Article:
NEW YORK – New data presented over the weekend at the American Society of Clinical Oncology's virtual annual meeting, has added to growing evidence that genomic sequencing, in particular liquid biopsy tests, can identify actionable alterations in patients with cancers of unknown primary (CUP).
Adding to this, retrospective evidence presented at the meeting showed that at least some of these tumors may respond to targeted treatments, while other studies illustrated the challenges of implementing precision medicine, including obtaining the drugs indicated by genomic profiling tests.
In particular, experts debated the relative utility of tissue of origin classifiers and tumor profiling using next-generation sequencing in facilitating precision treatment strategies in this difficult-to-treat and heterogeneous patient population.
The emergence of molecular tumor origin or cancer-type classifier assays for CUP in the last decade raised hopes that these tests would improve patient outcomes by enabling treatment with more effective site-specific regimens.
However, recent randomized trials of such assays have yielded somewhat disappointing results, including the Phase III GEFCAPI study presented late last year, which concluded that patients treated on the basis of molecular tumor origin or primary site testing did no better than those treated without this added information.
Some have argued that instead of treating patients by trying to predict where in the body their cancer started, they should focus on targeted treatments that shut down the genomic drivers of patients' disease. Randomized trials have been designed to test this hypothesis. Most notably, the Roche-sponsored CUPISCO trial is randomizing CUP patients to either standard treatment or treatment guided by Foundation Medicine's FoundationOne CDx tumor profiling test.
As the field waits this prospective data, new presentations at ASCO included an updated report on the detection of putatively actionable mutations using blood-based sequencing tests, case reports that speak to the utility of specific biomarkers, and discussions of the challenges the field may face with the implementation of genomic strategies.
In one of the ASCO presentations on Saturday, researchers from Central South University in Changsha, China reported on a small retrospective study of CUP patients with ALK alterations who were treated with ALK inhibitors. The investigators queried their institution's cancer database for cases of ALK-positive mediastinal CUP patients treated with ALK inhibitors in whom both NGS and PD-L1 immunohistochemistry testing had been performed. Overall, 48 patients with ALK-positive cancers were registered in the database.
Among these, researchers identified two mediastinal CUP patients who responded to ALK inhibition, though one more strongly than the other. The first patient harbored an ALK/TP53 co-mutation, had wild type TERT, and low PD-L1 expression. This individual showed a "remarkable response" to alectinib, according to the study authors. The second case, who had stable disease when treated with crizotinib, showed mutations in ALK, TP53, and TERT, as well as high PD-L1 expression.
Karim Fizazi, head of the department of cancer medicine at the Institut Gustave Roussy in France, said during the session that based on the two cases reported — as well as on previous case reports which together showed about a 50 percent response rate to ALK inhibitors in ALK-positive CUP — testing for ALK rearrangements in patients with CUP and mediastinal disease is likely to be informative.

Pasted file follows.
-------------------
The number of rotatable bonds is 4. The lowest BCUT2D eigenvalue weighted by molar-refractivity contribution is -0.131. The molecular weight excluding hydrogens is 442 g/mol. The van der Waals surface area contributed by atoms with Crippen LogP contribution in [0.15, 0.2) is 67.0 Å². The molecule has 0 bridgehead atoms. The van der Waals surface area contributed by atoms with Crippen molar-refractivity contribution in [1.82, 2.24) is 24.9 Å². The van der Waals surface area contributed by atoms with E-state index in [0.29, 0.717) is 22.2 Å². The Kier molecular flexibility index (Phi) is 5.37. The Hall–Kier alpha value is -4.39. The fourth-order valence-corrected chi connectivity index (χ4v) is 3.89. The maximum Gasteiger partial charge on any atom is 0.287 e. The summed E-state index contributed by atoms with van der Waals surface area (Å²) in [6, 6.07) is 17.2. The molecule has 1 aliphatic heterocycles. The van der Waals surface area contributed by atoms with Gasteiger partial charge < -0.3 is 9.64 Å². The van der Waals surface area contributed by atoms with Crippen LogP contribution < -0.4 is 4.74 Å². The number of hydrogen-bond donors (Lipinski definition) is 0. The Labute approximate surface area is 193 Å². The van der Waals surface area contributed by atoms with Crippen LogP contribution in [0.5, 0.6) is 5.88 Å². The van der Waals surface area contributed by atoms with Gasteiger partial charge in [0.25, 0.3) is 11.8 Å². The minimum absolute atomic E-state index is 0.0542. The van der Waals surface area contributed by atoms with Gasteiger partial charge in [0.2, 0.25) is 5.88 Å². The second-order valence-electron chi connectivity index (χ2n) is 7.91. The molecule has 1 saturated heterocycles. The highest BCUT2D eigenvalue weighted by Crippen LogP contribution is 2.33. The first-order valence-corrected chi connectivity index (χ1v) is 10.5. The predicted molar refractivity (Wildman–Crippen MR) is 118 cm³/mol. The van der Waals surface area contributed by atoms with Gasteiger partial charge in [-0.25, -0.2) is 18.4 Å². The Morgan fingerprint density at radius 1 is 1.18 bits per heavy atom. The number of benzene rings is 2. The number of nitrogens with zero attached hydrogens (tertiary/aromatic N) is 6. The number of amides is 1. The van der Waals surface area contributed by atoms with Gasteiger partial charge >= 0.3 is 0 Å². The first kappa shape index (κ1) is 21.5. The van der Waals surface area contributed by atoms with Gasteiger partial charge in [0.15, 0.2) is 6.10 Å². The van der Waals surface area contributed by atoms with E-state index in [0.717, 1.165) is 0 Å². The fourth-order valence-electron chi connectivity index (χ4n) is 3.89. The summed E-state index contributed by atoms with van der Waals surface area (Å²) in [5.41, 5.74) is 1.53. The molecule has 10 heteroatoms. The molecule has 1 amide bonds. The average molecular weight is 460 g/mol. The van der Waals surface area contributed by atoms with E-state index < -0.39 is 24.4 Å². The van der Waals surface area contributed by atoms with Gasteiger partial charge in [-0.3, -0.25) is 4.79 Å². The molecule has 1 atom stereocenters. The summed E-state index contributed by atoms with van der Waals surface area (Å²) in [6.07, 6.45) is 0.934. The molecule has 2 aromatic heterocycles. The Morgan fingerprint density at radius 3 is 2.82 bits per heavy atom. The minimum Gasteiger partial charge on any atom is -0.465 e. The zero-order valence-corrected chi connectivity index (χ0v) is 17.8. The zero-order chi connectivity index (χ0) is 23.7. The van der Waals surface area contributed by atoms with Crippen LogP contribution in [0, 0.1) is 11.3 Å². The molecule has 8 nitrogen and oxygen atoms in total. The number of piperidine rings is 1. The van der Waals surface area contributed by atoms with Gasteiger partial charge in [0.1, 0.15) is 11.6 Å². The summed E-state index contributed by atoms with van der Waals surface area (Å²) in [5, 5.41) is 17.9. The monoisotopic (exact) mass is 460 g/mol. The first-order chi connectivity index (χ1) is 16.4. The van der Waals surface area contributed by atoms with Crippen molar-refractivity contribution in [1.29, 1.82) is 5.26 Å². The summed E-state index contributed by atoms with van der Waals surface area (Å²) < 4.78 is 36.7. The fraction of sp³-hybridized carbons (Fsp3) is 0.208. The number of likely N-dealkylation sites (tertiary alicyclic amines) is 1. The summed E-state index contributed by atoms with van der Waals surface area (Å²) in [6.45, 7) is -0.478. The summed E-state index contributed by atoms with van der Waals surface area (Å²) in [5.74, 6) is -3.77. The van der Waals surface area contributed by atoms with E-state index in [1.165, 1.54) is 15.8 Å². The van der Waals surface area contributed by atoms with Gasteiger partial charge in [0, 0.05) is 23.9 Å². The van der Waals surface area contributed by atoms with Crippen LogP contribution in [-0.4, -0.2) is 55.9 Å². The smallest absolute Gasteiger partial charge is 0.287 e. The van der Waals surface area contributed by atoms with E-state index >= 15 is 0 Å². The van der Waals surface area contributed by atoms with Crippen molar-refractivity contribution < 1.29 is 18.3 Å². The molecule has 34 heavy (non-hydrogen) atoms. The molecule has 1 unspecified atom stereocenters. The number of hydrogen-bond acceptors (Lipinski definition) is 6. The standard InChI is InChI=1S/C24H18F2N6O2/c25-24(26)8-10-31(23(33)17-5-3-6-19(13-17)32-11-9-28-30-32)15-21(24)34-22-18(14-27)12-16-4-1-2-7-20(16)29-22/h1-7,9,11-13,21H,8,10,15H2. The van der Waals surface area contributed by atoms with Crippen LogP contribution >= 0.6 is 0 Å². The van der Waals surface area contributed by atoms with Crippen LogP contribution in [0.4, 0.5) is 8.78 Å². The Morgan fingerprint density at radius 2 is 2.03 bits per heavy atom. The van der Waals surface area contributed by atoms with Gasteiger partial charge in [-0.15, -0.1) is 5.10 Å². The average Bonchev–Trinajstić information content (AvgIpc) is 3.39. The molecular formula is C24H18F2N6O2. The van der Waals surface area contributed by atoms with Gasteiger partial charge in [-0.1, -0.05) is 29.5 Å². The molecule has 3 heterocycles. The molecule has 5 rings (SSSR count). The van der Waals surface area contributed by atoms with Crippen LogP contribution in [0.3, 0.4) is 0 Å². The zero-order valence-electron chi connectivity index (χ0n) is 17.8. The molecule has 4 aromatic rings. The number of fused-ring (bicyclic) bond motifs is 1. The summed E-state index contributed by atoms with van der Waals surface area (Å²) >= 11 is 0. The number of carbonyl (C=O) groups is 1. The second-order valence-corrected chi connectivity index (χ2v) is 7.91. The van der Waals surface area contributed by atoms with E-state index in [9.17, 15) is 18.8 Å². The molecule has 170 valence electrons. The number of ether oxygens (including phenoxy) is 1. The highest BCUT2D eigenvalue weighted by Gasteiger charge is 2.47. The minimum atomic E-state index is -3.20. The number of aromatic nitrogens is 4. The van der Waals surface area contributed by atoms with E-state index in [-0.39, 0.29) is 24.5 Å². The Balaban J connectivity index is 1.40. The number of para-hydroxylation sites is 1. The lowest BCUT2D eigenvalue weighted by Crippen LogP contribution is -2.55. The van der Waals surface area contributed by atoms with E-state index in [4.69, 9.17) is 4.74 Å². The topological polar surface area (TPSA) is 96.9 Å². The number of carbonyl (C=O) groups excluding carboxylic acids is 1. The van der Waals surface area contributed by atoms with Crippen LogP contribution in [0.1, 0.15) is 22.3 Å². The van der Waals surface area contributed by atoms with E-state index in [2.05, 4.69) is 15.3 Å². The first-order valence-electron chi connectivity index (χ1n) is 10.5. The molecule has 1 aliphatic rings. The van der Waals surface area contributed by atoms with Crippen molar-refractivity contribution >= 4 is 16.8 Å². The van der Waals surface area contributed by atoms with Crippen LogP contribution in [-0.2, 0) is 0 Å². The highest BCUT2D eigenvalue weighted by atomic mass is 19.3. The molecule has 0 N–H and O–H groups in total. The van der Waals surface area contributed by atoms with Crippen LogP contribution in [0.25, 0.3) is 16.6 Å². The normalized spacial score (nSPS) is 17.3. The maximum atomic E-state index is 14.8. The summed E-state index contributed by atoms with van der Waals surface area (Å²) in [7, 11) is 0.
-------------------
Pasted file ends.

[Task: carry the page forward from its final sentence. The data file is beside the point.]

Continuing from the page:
If a patient is ALK positive, Fizazi added, "an ALK inhibitor is a very reasonable option assuming this is feasible according to local regulations." That said, he cautioned that such cases are very rare, and that there shouldn’t be any larger takeaway about molecularly driven treatment for CUP as a whole.
Even if the field is able to confirm the actionability of ALK and other genomic targets via the CUPISCO trial and other efforts, challenges will remain, meeting participants stressed. One of these is actually getting patients access to genotype-indicated drugs.
Although it didn't deal specifically with CUP patients, another study addressed this question through an analogous population: patients with rare cancers. Investigators from a group of Australian hospitals looked at how NGS impacted the care of patients with rare cancers with poor prognosis that lack standard treatment options.
Between July 2017 and Nov 2019, the group enrolled 121 patients across four sites, of which 83 percent had their tissue successfully sequenced. In about half the group, researchers identified a potentially actionable alteration, and they matched 27 patients to a clinically validated drug.
However, getting access to these matched drugs was a significant issue, with only 12 patients receiving therapy based on NGS results and the recommendations of a molecular tumor board.
Utility of liquid biopsies
Another pressing question for the field is whether liquid biopsy assays can return results for CUP patients that are as actionable as tissue tests. The ability to test patients noninvasively would be an additional boon in a population where tissue biopsies are often infeasible due to advanced stage of disease and poor health status.
Investigators from the University of California, San Diego first reported on their research using Guardant Health's liquid biopsy assay in this context in 2017. In a publication in Cancer Research, the group wrote that among 442 patients with CUP tested using Guardant360, more than half had at least one targetable alteration — meaning a variant associated with either an US Food and Drug Administration-approved drug or with an investigational drug in a clinical trial.
At ASCO, researchers updated the findings of this study, having identified a total of 2,022 CUP patients who underwent testing with the Guardant360 test between November 2016 and November 2019.
The team classified alterations detected by the assay based on their ranking in the OncoKB database, which categorizes the therapeutic actionability of genomic biomarkers identified in patients' tumors based on the underlying evidence. OncoKB level 1 alterations, for example, are FDA-recognized biomarkers associated with response to an FDA-approved drug. Level 2 is made up of biomarkers recommended by major guidelines or expert panels as predictive of response to an FDA-approved drug. Level R1 markers are those recognized as being predictive of resistance to an FDA-approved drug.